Role of Neurotrophins in the Maintenance of BFCNs Structure and Function

Neurotrophin (NT) family members in mammals include nerve growth factor (NGF), brain-derived neurotrophic factor (BDNF), NT3, and NT4/5 (see Sofroniew, Howe, & Mobley, 2001). NTs exert their action via two different receptors, p75NTR and the tyrosine kinase receptors of the Trk family. p75NTR, the common NT receptor, is a member of the tumor necrosis factor family; it is a single-span glycosylated transmembrane receptor that binds all NTs with nanomolar affinity. In addition to p75NTR, each NT binds to specific Trk family members, again with nanomolar affinity. There are three members of this family; TrkA binds NGF, TrkB binds BDNF and NT4, and TrkC binds NT3. NGF signaling through TrkA elicits the classical actions ascribed: survival of immature neurons, and increased differentiation and maintenance of mature neurons (Loeb et al., 1991; Sofroniew et al.). NGF binding causes TrkA dimer-ization and autophosphorylation of tyrosine residues that serve as binding sites for adaptor proteins that mediate downstream signaling events including those mediated by Ras, Rap1, PI3K, and PLC-y (Sofroniew et al., 2001).

NGF serves as a target-derived neurotrophic factor for BFCNs; it is synthesized and released by cortical and hippocampal neurons (Korsching, Auburger, Heumann, Scott, & Thoenen, 1985). This is followed by binding to its receptors before internalization and retrograde transport of NGF-NGF receptor complexes to BFCN cell bodies (Howe & Mobley, 2005; Sofroniew et al., 2001). In many ways, the response of BFCNs to NGF mirrors those of NGF-responsive populations in the peripheral nervous system, i.e., nociceptive dorsal root ganglion (DRG) neurons and sympathetic neurons (Sofroniew et al., 2001). During brain development, NGF promotes the survival and differentiation of cholinergic neurons of the basal forebrain (Chen & Gage, 1995; Li et al., 1995; Mobley, Rutkowski, Tennekoon, Buchanan, & Johnston 1985). However, in adults, it appears that NGF acts to maintain the mature function and structure of BFCNs without being required for survival (see Sofroniew et al., 2001; Ruberti et al., 2000). Mice heterozygous for Ngf (i.e., Ngf+/-) during the life span showed in adulthood a significant reduction in (1) the number and size of cholinergic immunoreactive (ChAT-Ir) neurons in the MSN, (2) ChAT activity levels in hippocampus, and (3) the density of AChE-positive fibers in the hippocampus. In the Morris water maze, Ngf+/-mice took significantly longer to find a hidden platform (Chen et al., 1997).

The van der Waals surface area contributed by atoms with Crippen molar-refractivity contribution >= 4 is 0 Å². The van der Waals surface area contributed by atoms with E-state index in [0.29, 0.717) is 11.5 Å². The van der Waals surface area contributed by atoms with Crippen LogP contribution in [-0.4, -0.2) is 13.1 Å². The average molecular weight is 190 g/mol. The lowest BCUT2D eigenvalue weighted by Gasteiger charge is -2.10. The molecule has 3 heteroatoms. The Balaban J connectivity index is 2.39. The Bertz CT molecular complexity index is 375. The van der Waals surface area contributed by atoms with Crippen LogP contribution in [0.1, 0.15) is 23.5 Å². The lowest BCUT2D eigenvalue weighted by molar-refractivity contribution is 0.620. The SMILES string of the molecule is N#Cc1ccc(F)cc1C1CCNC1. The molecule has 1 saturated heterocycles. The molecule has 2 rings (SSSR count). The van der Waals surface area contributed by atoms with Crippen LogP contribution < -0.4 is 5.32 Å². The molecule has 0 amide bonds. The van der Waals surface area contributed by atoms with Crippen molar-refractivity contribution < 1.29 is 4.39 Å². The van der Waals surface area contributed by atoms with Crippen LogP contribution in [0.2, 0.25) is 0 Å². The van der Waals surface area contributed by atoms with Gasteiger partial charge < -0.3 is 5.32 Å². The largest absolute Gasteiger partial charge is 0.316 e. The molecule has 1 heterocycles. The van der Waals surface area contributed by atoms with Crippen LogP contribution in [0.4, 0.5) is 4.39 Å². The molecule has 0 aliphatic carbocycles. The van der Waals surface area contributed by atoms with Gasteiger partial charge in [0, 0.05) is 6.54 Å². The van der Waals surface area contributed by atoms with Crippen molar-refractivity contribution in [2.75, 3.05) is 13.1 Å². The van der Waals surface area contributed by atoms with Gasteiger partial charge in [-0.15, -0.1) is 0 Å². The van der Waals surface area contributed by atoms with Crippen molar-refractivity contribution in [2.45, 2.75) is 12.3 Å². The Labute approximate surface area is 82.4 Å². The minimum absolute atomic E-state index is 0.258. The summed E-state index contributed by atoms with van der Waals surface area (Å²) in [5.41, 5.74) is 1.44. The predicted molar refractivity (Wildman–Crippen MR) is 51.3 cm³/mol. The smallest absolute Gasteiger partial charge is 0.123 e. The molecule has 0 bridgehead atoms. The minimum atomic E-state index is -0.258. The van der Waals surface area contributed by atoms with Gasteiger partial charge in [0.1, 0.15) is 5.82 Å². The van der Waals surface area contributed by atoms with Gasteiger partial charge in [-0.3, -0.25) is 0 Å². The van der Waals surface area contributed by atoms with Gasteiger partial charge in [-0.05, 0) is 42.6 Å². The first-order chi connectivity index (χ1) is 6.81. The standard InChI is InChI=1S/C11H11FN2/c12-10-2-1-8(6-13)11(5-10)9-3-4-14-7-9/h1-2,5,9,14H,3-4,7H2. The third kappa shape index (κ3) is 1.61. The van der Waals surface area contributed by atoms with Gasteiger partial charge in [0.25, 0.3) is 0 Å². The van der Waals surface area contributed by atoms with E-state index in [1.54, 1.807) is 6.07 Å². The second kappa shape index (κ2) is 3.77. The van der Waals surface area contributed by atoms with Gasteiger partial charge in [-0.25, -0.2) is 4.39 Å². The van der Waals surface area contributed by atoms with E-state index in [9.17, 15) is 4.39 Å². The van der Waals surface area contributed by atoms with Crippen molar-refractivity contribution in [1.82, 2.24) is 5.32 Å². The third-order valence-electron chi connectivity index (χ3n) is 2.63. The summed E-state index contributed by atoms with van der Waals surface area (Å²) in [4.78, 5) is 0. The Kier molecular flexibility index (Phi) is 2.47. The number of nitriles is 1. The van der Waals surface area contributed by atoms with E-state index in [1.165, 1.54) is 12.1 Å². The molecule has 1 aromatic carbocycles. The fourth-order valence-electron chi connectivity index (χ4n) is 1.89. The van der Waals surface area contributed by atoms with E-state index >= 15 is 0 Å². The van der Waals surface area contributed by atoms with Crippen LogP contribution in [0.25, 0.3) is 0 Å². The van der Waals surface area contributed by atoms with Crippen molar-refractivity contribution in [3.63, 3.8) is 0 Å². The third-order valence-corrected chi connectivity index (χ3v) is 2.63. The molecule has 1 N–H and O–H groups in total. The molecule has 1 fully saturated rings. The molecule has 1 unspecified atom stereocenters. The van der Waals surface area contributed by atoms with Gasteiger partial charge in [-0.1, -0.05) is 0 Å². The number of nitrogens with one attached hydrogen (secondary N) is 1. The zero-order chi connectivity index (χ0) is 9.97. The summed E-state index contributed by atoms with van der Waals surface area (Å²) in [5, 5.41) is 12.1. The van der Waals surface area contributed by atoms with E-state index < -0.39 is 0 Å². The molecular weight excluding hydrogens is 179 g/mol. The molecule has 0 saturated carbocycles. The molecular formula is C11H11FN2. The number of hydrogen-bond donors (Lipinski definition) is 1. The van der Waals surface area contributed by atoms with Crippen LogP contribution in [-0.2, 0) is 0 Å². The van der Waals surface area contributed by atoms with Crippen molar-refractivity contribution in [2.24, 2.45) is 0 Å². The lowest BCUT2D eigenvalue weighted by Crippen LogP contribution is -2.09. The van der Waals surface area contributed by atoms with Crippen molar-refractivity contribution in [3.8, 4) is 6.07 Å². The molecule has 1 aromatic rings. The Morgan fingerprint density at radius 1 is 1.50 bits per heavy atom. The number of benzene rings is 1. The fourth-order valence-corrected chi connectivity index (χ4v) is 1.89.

In contrast, depriving adult BFCNs of the MSN of their hippocampal target, the principal source of NGF, resulted in a decrease in NGF protein levels and atrophy of BFCNs without cell loss (Cooper, Skepper, Berzaghi, Lindholm, & Sofroniew, 1996; Ruberti et al., 2000; Sofroniew et al., 1993). A similar pattern for the age dependency of NGF actions is evident in vitro. Svendsen, Kew, Staley, and Sofroniew (1994) studied NGF in rat septal cultures. NGF withdrawal in 14-day-old cultures was accompanied by significant loss of cholinergic cells, as marked by immunostaining for ChAT, AChE or p75NTR. In contrast, when NGF was withdrawn from mature septal cultures (35-day old), the response was characterized principally by cellular shrinkage (Svendsen et al., 1994). Thus, it appears that a classical target-driven relationship exists for NGF and BFCNs.

All NTs are able to upregulate ChAT and AChE levels in cultured rat BFCNs, but NT3 effects are limited to cultures obtained during embryonic life. Comparing the NTs for their effect on the number of ChAT-positive neurons in postnatal septal cultures, NGF showed the most robust effects (Nonomura, Nishio, Lindsay, & Hatanaka, 1995).

In light of the degeneration of BFCNs in AD, the important roles that NGF signaling plays, especially in the maintenance of BFCN structure and function, have motivated a careful look at the possibility that disruption of NGF signaling could play a role in pathogenesis and that NGF treatment could be used to prevent or delay degenerative changes. Indeed, mice in which NGF signaling is disrupted recapitulate important features of the changes in BFCNs detected in AD (Ruberti et al., 2000).

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